Full Disclosure: If we’ve ever spoken, I’ve written about you in my journal.
I hope you don’t mind that I put down in words…
I finished another journal. A pretty thing, embossed with Tudor Roses and gilt pages, purchased from a museum gift shop in Washington. It was bigger than what I’m used to, but it fit in my purse and was mostly discreet at coffee shops.
I had purchased the successor a few weeks ago. I like to keep the spare around in case I fall into a spell and run though the last pages faster than anticipated. Is there anything worse than having a mind raging with things to write and no journal nearby? Or maybe having a notebook, but no good pens?
I have found that buying a new journal before the old one is finished is a bit like declaring the heir before the reigning monarch has died. Your hopes and dreams turn to the novelty. In the past, I’ve found myself wasting pages full of nonsense just so I can move onto the next.
I have been keeping a journal since December 21, 2001. Nearly 13 years! Almost half of my life!! Save for a few months here and there, I have mostly recorded every day of those 13 years in one way or another. Journaling is a tool that I use to achieve all the “selfs” I was talking about.
I keep a diligent agenda, the Moleskin Weekly Notebook has been my favourite for the past 6 years or so, where I keep a detailed record of the day-to-day goings on: my work hours, funny things that happen throughout the day, what I make for dinner, noting mood extremes either happy or sad, time spent with friends and family, and my gym schedule. Basically, all the facts.
This may seem excessive to some, but I’ve been doing it for so long it is just a part of who I am: constantly taking notes, making plans, scheduling ahead. If I don’t get through my thoughts as I write in my journal during the day, once a week or so, usually on Sunday, I’ll pull out my agenda and transfer in the details of the week with expanded thoughts or comments. I had taken to calling it my double journal system- the agenda and journal working in tandem. Using these two books, I can basically track every day of the last 5-6 years in great detail.
I have a big box stuffed with my old journals. Too many to count now. This box would be the first thing I grab in a fire. It is my life’s work, my legacy, and my greatest accomplishment, thus far. Self-indulgent and narcissistic, maybe. Therapeutic, calming, and essential for good spirits, definitely.
This is how I keep track of my feelings, loves, dreams, fears, big thoughts, and plans. It is one of my dearest friends. Within those pages I can be honest about everything I’m thinking and feeling. I don’t hold anything back. I have thoughts and feelings for a reason, and I think it would be a disservice to suppress them, so I explore them fully.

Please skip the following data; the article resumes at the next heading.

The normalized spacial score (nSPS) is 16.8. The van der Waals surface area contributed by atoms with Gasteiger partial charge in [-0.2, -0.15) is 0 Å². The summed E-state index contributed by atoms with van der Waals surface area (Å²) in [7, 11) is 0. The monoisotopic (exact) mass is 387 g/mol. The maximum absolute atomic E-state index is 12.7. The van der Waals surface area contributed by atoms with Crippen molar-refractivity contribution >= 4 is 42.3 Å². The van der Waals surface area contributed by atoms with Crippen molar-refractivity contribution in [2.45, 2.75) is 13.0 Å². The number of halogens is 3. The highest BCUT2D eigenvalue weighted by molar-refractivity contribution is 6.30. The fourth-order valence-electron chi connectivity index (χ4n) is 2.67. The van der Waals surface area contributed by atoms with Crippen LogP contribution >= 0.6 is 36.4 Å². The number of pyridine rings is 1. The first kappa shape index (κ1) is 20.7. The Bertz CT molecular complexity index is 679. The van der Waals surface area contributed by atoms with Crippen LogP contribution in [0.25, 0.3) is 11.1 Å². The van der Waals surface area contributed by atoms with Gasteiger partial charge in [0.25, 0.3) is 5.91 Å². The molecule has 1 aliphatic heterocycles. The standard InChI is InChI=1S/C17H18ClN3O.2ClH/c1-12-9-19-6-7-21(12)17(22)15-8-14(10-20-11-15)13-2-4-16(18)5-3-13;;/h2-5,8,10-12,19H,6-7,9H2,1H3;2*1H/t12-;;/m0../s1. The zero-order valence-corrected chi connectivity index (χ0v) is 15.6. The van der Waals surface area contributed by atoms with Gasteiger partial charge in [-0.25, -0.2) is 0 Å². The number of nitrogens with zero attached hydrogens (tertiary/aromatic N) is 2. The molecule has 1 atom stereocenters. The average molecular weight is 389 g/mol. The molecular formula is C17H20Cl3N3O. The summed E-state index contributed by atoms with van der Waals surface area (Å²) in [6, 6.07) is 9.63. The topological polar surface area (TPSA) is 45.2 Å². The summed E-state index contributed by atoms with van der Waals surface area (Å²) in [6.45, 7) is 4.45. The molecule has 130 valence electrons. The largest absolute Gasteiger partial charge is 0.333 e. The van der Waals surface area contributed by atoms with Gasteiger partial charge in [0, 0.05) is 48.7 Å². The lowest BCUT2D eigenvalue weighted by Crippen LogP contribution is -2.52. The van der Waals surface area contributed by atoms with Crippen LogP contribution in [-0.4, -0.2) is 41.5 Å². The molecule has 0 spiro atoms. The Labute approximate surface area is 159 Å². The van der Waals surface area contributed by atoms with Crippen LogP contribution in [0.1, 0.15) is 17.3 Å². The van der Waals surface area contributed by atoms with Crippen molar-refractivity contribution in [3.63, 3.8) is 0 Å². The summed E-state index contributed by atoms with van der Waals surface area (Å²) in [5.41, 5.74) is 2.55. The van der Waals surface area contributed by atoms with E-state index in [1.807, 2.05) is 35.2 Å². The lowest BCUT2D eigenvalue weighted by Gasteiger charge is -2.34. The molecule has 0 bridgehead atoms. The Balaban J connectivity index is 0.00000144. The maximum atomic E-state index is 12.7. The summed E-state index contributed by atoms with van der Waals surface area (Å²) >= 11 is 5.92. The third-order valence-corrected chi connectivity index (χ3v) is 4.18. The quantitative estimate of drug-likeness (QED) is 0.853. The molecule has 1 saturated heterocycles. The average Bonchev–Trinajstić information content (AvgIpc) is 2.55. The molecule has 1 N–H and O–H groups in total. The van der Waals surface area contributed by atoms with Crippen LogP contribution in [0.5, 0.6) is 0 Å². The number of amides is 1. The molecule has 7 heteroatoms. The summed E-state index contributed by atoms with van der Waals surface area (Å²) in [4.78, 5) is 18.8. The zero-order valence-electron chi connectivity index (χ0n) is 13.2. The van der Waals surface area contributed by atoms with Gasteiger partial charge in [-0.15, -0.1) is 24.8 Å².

Logistically, the best time for me to write is at lunch. With a coffee, and a good pen, sometimes earplugs, I can get about 30 minutes in during the day. Sometimes over the weekend I’ll have a marathon session and hammer out pages for hours. Sometimes I’ll take breaks… circling back to tackle an issue or a tricky problem.
If I don’t write for a few days, and I have my agenda building up a list of bullet points to address, I get stressed. I imagine it’s like being an addict, I actually crave writing in my journal. Sometimes, when I purposely avoid writing, it’s because I have an issue that I’m trying to avoid. I don’t want to write because I know I’ll have to confront it. Those are usually the times when I need to write the most.
My greatest wish would be to one day publish these journals. I see the paradox here. While, yes, I am writing for myself, I do write with the understanding that one day these may be read by others. Millions of others? Perhaps. When Anne Frank heard on the radio that journals and letters were being collected for the historical record, she began to edit her work and started to revise for the purpose of publishing. She was writing on a small-scale, but with the bigger picture in mind.
While I would love it if the things I wrote entertained or inspired people, I don’t know if anyone but myself would find it relevant or worthwhile. I’m sure it will need to be many years from now to soften the blow to my friends and family. FULL DISCLOSURE: If we’ve ever spoken, I’ve written about you in my journal. Some more than others.
I do have more to say on my favourite topic, but with this, I’ll let you go. Wishing you many happy hours of self-exploration and insight through journal writing.
Remember, the unexamined life is not worth living!
The Joys of a New Journal first appeared on Paper Clips by Maggie de Barra.